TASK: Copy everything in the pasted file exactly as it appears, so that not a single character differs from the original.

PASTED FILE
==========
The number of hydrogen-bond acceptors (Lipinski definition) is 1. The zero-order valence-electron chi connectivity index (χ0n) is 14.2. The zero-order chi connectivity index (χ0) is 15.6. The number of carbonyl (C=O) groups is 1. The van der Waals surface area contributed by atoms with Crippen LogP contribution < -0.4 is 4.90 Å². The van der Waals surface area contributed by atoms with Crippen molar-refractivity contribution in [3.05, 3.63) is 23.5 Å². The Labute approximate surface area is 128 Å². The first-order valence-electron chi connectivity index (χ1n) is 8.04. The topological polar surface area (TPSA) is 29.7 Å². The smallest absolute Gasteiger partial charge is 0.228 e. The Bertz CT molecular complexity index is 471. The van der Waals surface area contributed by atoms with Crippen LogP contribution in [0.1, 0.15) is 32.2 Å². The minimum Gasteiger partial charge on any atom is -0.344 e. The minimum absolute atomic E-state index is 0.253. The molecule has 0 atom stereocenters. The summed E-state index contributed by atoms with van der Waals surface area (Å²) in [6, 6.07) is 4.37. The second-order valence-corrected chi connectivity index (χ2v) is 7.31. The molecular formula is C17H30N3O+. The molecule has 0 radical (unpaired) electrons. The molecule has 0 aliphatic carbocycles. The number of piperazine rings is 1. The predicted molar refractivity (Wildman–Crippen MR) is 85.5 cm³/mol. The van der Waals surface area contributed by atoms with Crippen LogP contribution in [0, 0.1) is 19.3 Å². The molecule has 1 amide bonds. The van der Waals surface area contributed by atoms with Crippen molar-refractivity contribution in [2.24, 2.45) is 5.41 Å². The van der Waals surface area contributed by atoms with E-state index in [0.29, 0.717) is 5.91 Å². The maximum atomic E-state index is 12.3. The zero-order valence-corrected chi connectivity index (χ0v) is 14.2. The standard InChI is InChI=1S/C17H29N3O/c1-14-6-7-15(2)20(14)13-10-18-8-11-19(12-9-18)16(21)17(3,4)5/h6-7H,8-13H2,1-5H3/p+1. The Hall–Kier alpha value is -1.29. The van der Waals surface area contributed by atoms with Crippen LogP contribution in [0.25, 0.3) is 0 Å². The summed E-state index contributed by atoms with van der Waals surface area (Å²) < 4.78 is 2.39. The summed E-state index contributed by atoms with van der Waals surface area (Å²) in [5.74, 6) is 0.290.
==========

The number of hydrogen-bond acceptors (Lipinski definition) is 1. The zero-order valence-electron chi connectivity index (χ0n) is 14.2. The zero-order chi connectivity index (χ0) is 15.6. The number of carbonyl (C=O) groups is 1. The van der Waals surface area contributed by atoms with Crippen LogP contribution < -0.4 is 4.90 Å². The van der Waals surface area contributed by atoms with Crippen molar-refractivity contribution in [3.05, 3.63) is 23.5 Å². The Labute approximate surface area is 128 Å². The first-order valence-electron chi connectivity index (χ1n) is 8.04. The topological polar surface area (TPSA) is 29.7 Å². The smallest absolute Gasteiger partial charge is 0.228 e. The Bertz CT molecular complexity index is 471. The van der Waals surface area contributed by atoms with Crippen LogP contribution in [0.1, 0.15) is 32.2 Å². The minimum Gasteiger partial charge on any atom is -0.344 e. The minimum absolute atomic E-state index is 0.253. The molecule has 0 atom stereocenters. The summed E-state index contributed by atoms with van der Waals surface area (Å²) in [6, 6.07) is 4.37. The second-order valence-corrected chi connectivity index (χ2v) is 7.31. The molecular formula is C17H30N3O+. The molecule has 0 radical (unpaired) electrons. The molecule has 0 aliphatic carbocycles. The number of piperazine rings is 1. The predicted molar refractivity (Wildman–Crippen MR) is 85.5 cm³/mol. The van der Waals surface area contributed by atoms with Crippen LogP contribution in [0, 0.1) is 19.3 Å². The molecule has 1 amide bonds. The van der Waals surface area contributed by atoms with Crippen molar-refractivity contribution in [2.24, 2.45) is 5.41 Å². The van der Waals surface area contributed by atoms with E-state index in [0.29, 0.717) is 5.91 Å². The maximum atomic E-state index is 12.3. The zero-order valence-corrected chi connectivity index (χ0v) is 14.2. The standard InChI is InChI=1S/C17H29N3O/c1-14-6-7-15(2)20(14)13-10-18-8-11-19(12-9-18)16(21)17(3,4)5/h6-7H,8-13H2,1-5H3/p+1. The Hall–Kier alpha value is -1.29. The van der Waals surface area contributed by atoms with Crippen LogP contribution in [0.25, 0.3) is 0 Å². The summed E-state index contributed by atoms with van der Waals surface area (Å²) < 4.78 is 2.39. The summed E-state index contributed by atoms with van der Waals surface area (Å²) in [5.74, 6) is 0.290.